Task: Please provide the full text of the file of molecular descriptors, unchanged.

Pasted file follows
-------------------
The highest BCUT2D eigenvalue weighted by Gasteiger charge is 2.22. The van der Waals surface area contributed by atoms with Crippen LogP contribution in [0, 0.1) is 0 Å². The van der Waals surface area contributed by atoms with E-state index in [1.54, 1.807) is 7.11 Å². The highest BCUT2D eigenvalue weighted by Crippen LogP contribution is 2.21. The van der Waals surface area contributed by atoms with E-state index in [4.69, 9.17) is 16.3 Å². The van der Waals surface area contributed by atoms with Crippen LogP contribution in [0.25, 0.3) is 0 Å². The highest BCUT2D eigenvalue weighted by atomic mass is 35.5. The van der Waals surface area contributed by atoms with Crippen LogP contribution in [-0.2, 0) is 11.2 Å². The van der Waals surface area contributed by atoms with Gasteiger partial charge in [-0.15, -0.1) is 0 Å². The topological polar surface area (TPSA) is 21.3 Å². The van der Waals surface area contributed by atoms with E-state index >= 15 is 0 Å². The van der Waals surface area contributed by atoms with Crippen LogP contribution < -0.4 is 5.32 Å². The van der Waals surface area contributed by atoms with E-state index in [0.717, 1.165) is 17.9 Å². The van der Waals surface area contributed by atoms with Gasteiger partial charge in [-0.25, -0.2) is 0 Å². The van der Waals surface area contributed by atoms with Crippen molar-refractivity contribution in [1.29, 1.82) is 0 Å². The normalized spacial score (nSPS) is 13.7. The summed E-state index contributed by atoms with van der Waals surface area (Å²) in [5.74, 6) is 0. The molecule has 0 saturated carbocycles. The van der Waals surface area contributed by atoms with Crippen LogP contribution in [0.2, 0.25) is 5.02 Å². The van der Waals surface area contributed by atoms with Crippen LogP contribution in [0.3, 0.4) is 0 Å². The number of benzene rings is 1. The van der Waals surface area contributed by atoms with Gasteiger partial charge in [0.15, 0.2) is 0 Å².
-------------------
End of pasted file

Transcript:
The highest BCUT2D eigenvalue weighted by Gasteiger charge is 2.22. The van der Waals surface area contributed by atoms with Crippen LogP contribution in [0, 0.1) is 0 Å². The van der Waals surface area contributed by atoms with E-state index in [1.54, 1.807) is 7.11 Å². The highest BCUT2D eigenvalue weighted by Crippen LogP contribution is 2.21. The van der Waals surface area contributed by atoms with E-state index in [4.69, 9.17) is 16.3 Å². The van der Waals surface area contributed by atoms with Crippen LogP contribution in [0.25, 0.3) is 0 Å². The highest BCUT2D eigenvalue weighted by atomic mass is 35.5. The van der Waals surface area contributed by atoms with Crippen LogP contribution in [-0.2, 0) is 11.2 Å². The van der Waals surface area contributed by atoms with Gasteiger partial charge in [-0.15, -0.1) is 0 Å². The topological polar surface area (TPSA) is 21.3 Å². The van der Waals surface area contributed by atoms with E-state index >= 15 is 0 Å². The van der Waals surface area contributed by atoms with Crippen LogP contribution < -0.4 is 5.32 Å². The van der Waals surface area contributed by atoms with E-state index in [0.717, 1.165) is 17.9 Å². The van der Waals surface area contributed by atoms with Gasteiger partial charge in [-0.25, -0.2) is 0 Å². The van der Waals surface area contributed by atoms with Crippen molar-refractivity contribution in [1.29, 1.82) is 0 Å². The normalized spacial score (nSPS) is 13.7. The summed E-state index contributed by atoms with van der Waals surface area (Å²) in [5.74, 6) is 0. The molecule has 0 saturated carbocycles. The van der Waals surface area contributed by atoms with Crippen LogP contribution in [0.2, 0.25) is 5.02 Å². The van der Waals surface area contributed by atoms with Crippen LogP contribution in [0.3, 0.4) is 0 Å². The number of benzene rings is 1. The van der Waals surface area contributed by atoms with Gasteiger partial charge in [0.15, 0.2) is 0 Å².